Antique Orthodox Icon of the Hexahemeron
The complex composition of the antique Orthodox icon of the Hexahemeron is what makes it so unparalleled in Russian iconography. In our private collection, we are blessed to have such an excellent piece of antique religious art, dedicated to the scene of the six days of creation. The icon dates back to the middle of the 19th century, and we believe that it was created by the masters of Palekh, one of the most prominent iconographic centers of the Russian Empire. Despite slight chafing of the paint on borders, the paintwork has been preserved in good condition. So, what’s the significance of this holy icon?
Antique Orthodox icon of the Hexahemeron: history and importance
The tradition of depicting the Hexahemeron in iconography was based on the treaties that the Church Fathers, namely George of Pisidia, Basil of Caesarea, John – the Exarch of Bulgaria, and others, left in the Genesis creation narrative. It is a creation myth that tells that God made the world in six days. The antique Orthodox icon of the Hexahemeron has a number of scenes in its composition. These traditionally include Christ in Majesty, the Return of Christ on Judgement Day, and the Sabbath of All Saints, among others.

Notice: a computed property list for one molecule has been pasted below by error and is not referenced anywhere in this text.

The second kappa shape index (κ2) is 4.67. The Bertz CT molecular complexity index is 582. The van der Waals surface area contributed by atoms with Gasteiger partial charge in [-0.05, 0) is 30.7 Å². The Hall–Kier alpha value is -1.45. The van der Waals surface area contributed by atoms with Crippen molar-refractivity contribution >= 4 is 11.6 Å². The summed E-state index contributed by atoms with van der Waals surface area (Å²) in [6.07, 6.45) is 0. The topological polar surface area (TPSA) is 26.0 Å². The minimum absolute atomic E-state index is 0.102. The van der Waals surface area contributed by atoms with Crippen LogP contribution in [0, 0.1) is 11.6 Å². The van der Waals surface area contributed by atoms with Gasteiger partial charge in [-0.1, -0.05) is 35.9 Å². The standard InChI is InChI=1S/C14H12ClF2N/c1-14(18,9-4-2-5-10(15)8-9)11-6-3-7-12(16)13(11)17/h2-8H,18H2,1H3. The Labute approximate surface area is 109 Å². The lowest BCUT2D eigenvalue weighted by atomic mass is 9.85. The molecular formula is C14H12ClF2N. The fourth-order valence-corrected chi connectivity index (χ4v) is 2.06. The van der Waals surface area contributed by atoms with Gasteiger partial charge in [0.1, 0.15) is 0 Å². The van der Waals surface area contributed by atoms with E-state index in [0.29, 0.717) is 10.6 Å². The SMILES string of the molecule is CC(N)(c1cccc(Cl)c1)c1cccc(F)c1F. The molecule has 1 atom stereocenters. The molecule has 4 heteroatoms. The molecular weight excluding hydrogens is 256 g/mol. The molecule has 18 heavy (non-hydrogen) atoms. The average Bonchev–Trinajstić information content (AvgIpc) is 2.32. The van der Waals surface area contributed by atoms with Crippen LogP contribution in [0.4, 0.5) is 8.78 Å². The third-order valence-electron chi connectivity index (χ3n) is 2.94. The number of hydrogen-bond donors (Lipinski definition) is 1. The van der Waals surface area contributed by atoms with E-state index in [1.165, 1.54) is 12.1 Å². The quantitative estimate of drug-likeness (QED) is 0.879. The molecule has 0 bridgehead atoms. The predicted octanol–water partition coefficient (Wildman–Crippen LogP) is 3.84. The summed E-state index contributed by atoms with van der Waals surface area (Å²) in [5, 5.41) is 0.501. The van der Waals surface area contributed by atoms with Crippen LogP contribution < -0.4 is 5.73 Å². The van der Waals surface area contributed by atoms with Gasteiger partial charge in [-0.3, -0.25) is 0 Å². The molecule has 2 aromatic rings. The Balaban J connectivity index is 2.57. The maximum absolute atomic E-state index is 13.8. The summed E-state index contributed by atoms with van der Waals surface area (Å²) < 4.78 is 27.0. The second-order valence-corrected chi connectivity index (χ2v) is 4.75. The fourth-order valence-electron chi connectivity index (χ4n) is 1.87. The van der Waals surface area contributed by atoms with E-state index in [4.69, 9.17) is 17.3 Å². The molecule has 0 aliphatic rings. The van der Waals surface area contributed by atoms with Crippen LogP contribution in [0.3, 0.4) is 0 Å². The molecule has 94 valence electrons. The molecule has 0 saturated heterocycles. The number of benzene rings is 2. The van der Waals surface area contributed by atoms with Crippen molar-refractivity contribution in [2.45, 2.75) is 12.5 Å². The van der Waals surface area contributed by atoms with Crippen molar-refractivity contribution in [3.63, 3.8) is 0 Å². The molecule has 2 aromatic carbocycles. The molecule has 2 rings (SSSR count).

The first hand-painted icons of such type appeared at the end of the 15th century. One of the curious reasons behind that was that people were inclined to wait for the end of the world. This fact did influence the structure of such icons. Later, however, the icon painter V. I. Kokhlov reworked the composition and added scenes of creation and the figures of saints on the borders. That particular version became widespread starting in the 19th century. But what does the Orthodox icon of the Hexahemeron actually depict?
The border scenes consist of the images of the Evangelists, Monastic saints, Church Fathers, Metropolitans, and Fools-for-Christ. In the center, you can see the six creation scenes that are basically the heart of the icon. Among them are the God Sabaoth in the circle of the Angelic host, Christ and the Mother of God seated on thrones, John the Baptist with the Heavenly Powers, the Exile of Adam and Eve, and the Fall of Man against the background of the Tree of Life. They are followed by the six Feasts, where every day of the week, except for Saturday, symbolizes a certain feast.
Overt decorativeness, the silhouettes of the figures, active color juxtaposition, and other stylistic features prove the fact that the given antique Orthodox icon of the Hexahemeron is a piece of art made in the mid-19th century by someone closely tied to the Palekh icon painting tradition.